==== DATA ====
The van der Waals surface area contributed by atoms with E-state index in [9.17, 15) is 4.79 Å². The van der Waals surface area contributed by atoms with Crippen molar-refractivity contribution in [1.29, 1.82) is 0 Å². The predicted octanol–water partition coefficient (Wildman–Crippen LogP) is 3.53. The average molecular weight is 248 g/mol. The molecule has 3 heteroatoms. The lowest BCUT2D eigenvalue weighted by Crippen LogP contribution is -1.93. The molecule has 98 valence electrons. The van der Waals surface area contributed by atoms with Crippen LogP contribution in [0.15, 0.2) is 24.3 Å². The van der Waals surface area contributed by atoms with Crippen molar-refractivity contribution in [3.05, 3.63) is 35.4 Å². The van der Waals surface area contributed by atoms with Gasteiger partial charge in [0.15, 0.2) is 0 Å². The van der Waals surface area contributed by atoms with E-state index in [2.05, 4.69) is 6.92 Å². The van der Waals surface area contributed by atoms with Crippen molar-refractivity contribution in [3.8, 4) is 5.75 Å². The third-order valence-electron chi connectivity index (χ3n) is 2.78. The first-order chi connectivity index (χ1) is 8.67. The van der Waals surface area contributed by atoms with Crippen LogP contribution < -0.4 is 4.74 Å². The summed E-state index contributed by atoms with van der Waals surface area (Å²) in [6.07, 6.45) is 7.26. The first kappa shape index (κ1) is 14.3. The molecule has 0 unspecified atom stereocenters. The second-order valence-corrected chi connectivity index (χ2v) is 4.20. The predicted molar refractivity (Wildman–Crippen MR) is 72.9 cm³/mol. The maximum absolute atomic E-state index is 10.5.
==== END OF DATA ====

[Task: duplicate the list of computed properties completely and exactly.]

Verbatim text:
The van der Waals surface area contributed by atoms with E-state index in [9.17, 15) is 4.79 Å². The van der Waals surface area contributed by atoms with Crippen molar-refractivity contribution in [1.29, 1.82) is 0 Å². The predicted octanol–water partition coefficient (Wildman–Crippen LogP) is 3.53. The average molecular weight is 248 g/mol. The molecule has 3 heteroatoms. The lowest BCUT2D eigenvalue weighted by Crippen LogP contribution is -1.93. The molecule has 98 valence electrons. The van der Waals surface area contributed by atoms with Crippen LogP contribution in [0.15, 0.2) is 24.3 Å². The van der Waals surface area contributed by atoms with Crippen molar-refractivity contribution in [3.05, 3.63) is 35.4 Å². The van der Waals surface area contributed by atoms with Gasteiger partial charge in [0.15, 0.2) is 0 Å². The van der Waals surface area contributed by atoms with E-state index in [2.05, 4.69) is 6.92 Å². The van der Waals surface area contributed by atoms with Crippen molar-refractivity contribution in [3.8, 4) is 5.75 Å². The third-order valence-electron chi connectivity index (χ3n) is 2.78. The first-order chi connectivity index (χ1) is 8.67. The van der Waals surface area contributed by atoms with Crippen LogP contribution < -0.4 is 4.74 Å². The summed E-state index contributed by atoms with van der Waals surface area (Å²) in [6.07, 6.45) is 7.26. The first kappa shape index (κ1) is 14.3. The molecule has 0 unspecified atom stereocenters. The second-order valence-corrected chi connectivity index (χ2v) is 4.20. The predicted molar refractivity (Wildman–Crippen MR) is 72.9 cm³/mol. The maximum absolute atomic E-state index is 10.5.